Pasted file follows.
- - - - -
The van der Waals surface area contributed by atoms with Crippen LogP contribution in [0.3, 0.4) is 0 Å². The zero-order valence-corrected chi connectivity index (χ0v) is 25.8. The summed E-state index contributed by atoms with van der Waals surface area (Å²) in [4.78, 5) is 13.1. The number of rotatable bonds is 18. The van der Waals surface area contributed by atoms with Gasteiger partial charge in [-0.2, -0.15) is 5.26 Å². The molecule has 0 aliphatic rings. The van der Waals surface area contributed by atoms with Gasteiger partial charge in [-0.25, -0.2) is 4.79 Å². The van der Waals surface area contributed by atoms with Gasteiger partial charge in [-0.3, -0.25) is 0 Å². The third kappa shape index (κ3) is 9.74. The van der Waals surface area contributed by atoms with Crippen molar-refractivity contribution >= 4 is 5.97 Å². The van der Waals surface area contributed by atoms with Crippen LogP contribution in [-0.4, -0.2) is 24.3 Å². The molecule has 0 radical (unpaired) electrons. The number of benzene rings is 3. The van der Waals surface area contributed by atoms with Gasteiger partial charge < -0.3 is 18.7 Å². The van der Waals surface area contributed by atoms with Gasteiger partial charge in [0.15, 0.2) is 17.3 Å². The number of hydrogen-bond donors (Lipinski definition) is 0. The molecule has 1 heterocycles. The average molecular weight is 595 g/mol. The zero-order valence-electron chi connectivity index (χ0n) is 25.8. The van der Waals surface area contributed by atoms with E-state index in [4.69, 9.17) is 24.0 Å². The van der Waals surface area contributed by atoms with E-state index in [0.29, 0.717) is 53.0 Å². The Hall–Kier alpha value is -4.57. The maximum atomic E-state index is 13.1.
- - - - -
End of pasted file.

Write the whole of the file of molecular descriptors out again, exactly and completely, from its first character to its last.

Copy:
The van der Waals surface area contributed by atoms with Crippen LogP contribution in [0.3, 0.4) is 0 Å². The zero-order valence-corrected chi connectivity index (χ0v) is 25.8. The summed E-state index contributed by atoms with van der Waals surface area (Å²) in [4.78, 5) is 13.1. The number of rotatable bonds is 18. The van der Waals surface area contributed by atoms with Gasteiger partial charge in [-0.2, -0.15) is 5.26 Å². The molecule has 0 aliphatic rings. The van der Waals surface area contributed by atoms with Gasteiger partial charge in [-0.25, -0.2) is 4.79 Å². The van der Waals surface area contributed by atoms with Gasteiger partial charge in [-0.3, -0.25) is 0 Å². The third kappa shape index (κ3) is 9.74. The van der Waals surface area contributed by atoms with Crippen molar-refractivity contribution >= 4 is 5.97 Å². The van der Waals surface area contributed by atoms with Crippen LogP contribution in [-0.4, -0.2) is 24.3 Å². The molecule has 0 radical (unpaired) electrons. The number of benzene rings is 3. The van der Waals surface area contributed by atoms with Gasteiger partial charge < -0.3 is 18.7 Å². The van der Waals surface area contributed by atoms with Gasteiger partial charge in [0.15, 0.2) is 17.3 Å². The number of hydrogen-bond donors (Lipinski definition) is 0. The molecule has 1 heterocycles. The average molecular weight is 595 g/mol. The zero-order valence-electron chi connectivity index (χ0n) is 25.8. The van der Waals surface area contributed by atoms with E-state index in [4.69, 9.17) is 24.0 Å². The van der Waals surface area contributed by atoms with E-state index in [0.29, 0.717) is 53.0 Å². The Hall–Kier alpha value is -4.57. The maximum atomic E-state index is 13.1.